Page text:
The Captive Kingdom (Ascendance 4) - Page 99

My fingers curled into fists. “Are you on my side, or hers?”

“He’s on yours, and that was his mistake.” Wilta curled one hand over his shoulder. “Ever since his capture, we let him lie about his true loyalties, knowing eventually he would do something truly harmful to you.”

I looked directly at Roden. “What did you do?”

Roden took a deep breath to get control of his emotions, but still struggled to choke out, “I caught Tobias trying to free Amarinda from the jail. I had to deal with him.”

I rushed forward as if to strike him, but Mercy pulled me back. “Deal with him? Where’s Tobias?”

“He escaped, but Roden left him injured,” Wilta said. “We will find him again soon.”

“Why would you have done this, Roden?”

“If I didn’t help them, they’d throw us both into the opening!”

My expression hardened. “That should have been your choice! You asked me to trust you and this is what I get for it?”

“He’s weak,” Wilta explained. To demonstrate, she pushed on Roden’s shoulder and he immediately crumpled lower, tears still rolling down his cheeks. “Once we understand a person’s weakness, we can bring them down to nothing, and then we take control. That’s why my mother has sought to understand you, because we will do the same to you.”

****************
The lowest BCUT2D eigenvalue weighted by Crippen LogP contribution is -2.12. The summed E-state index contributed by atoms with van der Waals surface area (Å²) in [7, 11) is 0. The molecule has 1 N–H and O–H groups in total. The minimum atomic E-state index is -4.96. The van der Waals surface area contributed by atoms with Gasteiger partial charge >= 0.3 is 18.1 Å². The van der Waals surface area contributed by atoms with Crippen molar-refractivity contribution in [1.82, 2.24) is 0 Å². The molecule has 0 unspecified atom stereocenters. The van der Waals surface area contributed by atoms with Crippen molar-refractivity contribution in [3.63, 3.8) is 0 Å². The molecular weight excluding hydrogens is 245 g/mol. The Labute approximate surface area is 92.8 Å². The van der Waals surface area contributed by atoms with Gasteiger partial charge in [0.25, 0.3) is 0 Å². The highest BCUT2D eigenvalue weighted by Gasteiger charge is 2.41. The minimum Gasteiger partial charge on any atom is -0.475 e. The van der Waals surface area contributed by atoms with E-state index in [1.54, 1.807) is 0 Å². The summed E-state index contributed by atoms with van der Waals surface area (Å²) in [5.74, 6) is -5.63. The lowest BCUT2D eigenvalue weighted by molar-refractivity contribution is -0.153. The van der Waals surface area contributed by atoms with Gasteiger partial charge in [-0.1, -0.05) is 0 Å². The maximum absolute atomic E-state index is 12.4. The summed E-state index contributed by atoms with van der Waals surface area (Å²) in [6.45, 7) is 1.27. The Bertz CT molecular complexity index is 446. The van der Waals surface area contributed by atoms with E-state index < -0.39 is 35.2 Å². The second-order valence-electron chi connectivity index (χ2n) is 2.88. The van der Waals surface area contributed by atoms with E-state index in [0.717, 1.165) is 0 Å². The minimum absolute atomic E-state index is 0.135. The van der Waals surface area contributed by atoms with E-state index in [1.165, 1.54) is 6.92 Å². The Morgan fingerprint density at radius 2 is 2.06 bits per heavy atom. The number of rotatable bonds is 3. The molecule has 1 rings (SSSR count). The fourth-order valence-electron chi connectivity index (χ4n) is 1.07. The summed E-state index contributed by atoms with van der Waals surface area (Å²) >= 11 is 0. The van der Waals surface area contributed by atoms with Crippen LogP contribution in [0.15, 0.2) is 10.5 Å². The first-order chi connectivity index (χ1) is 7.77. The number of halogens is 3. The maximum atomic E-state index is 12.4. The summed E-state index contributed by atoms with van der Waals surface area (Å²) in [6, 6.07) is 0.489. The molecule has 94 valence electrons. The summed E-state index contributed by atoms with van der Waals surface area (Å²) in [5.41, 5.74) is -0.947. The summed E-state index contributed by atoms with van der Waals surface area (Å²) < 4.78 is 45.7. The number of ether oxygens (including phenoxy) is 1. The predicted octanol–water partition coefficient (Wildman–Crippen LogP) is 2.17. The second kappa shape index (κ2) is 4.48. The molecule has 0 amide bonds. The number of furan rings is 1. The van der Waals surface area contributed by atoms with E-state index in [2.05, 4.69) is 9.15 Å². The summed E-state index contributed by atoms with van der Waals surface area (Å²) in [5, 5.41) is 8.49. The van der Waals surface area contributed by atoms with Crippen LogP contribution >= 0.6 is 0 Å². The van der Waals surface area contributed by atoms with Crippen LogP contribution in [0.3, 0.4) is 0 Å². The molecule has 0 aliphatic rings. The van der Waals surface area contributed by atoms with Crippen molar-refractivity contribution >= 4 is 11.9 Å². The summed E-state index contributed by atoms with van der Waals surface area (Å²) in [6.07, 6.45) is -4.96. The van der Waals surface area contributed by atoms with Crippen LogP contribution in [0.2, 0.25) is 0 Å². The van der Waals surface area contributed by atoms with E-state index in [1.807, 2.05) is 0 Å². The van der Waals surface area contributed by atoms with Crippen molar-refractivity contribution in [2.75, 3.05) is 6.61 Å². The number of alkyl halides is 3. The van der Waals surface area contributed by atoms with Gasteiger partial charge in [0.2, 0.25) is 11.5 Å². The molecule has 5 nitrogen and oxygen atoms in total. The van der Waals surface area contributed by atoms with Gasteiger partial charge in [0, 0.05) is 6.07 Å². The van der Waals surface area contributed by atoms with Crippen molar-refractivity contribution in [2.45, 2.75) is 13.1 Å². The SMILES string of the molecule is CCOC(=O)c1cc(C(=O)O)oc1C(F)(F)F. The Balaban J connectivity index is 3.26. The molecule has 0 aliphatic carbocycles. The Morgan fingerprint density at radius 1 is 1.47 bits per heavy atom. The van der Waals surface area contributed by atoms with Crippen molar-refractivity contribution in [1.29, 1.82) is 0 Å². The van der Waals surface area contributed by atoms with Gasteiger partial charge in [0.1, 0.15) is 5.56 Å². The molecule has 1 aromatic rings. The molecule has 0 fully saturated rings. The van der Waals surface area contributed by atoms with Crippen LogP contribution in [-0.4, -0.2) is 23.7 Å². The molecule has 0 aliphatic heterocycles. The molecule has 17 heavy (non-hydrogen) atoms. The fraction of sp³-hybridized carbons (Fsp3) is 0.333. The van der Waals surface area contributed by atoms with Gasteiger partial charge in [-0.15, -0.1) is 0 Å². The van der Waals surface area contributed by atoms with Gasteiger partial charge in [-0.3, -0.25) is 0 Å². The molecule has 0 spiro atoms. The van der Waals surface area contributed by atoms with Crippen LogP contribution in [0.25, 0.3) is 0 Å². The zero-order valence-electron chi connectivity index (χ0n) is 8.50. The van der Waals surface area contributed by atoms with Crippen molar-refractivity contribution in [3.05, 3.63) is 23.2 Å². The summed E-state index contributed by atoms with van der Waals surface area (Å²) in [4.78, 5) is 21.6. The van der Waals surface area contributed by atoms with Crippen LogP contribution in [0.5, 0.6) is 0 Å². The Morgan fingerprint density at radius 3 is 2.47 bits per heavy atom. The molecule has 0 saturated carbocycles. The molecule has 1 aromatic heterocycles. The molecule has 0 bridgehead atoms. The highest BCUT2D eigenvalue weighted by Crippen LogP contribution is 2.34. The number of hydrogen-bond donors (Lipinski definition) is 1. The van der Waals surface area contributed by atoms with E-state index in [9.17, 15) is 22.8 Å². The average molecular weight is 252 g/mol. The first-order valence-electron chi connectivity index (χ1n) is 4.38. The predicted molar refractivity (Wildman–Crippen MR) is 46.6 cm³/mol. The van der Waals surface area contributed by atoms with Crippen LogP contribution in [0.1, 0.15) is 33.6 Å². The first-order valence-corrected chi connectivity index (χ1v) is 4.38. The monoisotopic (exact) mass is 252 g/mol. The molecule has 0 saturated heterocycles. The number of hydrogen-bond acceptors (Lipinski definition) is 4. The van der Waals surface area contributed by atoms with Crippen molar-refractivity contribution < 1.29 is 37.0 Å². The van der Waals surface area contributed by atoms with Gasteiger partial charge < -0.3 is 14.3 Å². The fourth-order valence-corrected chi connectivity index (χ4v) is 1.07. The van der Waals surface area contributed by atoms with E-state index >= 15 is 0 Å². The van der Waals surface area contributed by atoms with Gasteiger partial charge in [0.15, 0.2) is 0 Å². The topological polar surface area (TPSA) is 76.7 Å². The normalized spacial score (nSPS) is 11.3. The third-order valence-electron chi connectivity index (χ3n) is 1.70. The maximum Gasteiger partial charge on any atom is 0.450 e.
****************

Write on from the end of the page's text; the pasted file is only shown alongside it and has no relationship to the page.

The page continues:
“I understand him perfectly now.” Strick turned to me again, her lips thinning as a smile spread across her face. “You do fear death, Jaron. That is the curse you constantly bear upon your shoulders, haunting your every step. But it is not your own death that keeps you awake at night. It is the deaths of those you love.”

She had hit closer to me than anyone ever had, which unnerved me more than I dared to let show. Instead, I looked from her over to the cave entrance and muttered, “I am about to be the curse upon your shoulders. Before morning comes, you will kneel to me.”

Before she could answer, I saluted her as I had done once before, then jumped back into the cave.

I had tried to prepare myself for the icy cold that would greet me, but the instinct to suck in choked me almost immediately and I arose from the pit coughing on water and already shivering. The cave was much colder tonight, or maybe my strength was finally failing. I needed to get out of the water, if I could.

Phillip had followed me into the water, though the tide had carried him some distance away before he surfaced inside the cave. “You cannot escape me!” he shouted. “We will find the lens together.”

Ignoring him, I swam out from beneath the waterfall to the same wall that I had climbed before. By this time, I knew the holds well, though because of the river now running into the cave, the wall was wet and the holds were slippery.

I shouted up to Strick, who was leaning over the opening, “You are wrong about me. The greatest of my fears is not death. It is that one day I will be faced with a challenge that I cannot overcome. Today is not that day. You will never see the third lens!”

I doubted she could hear me, but that wasn’t the point. Nor was it even meant to be my response to Phillip, though from his side of the cave, he was glowering at me. I had only said those words because I needed to hear them.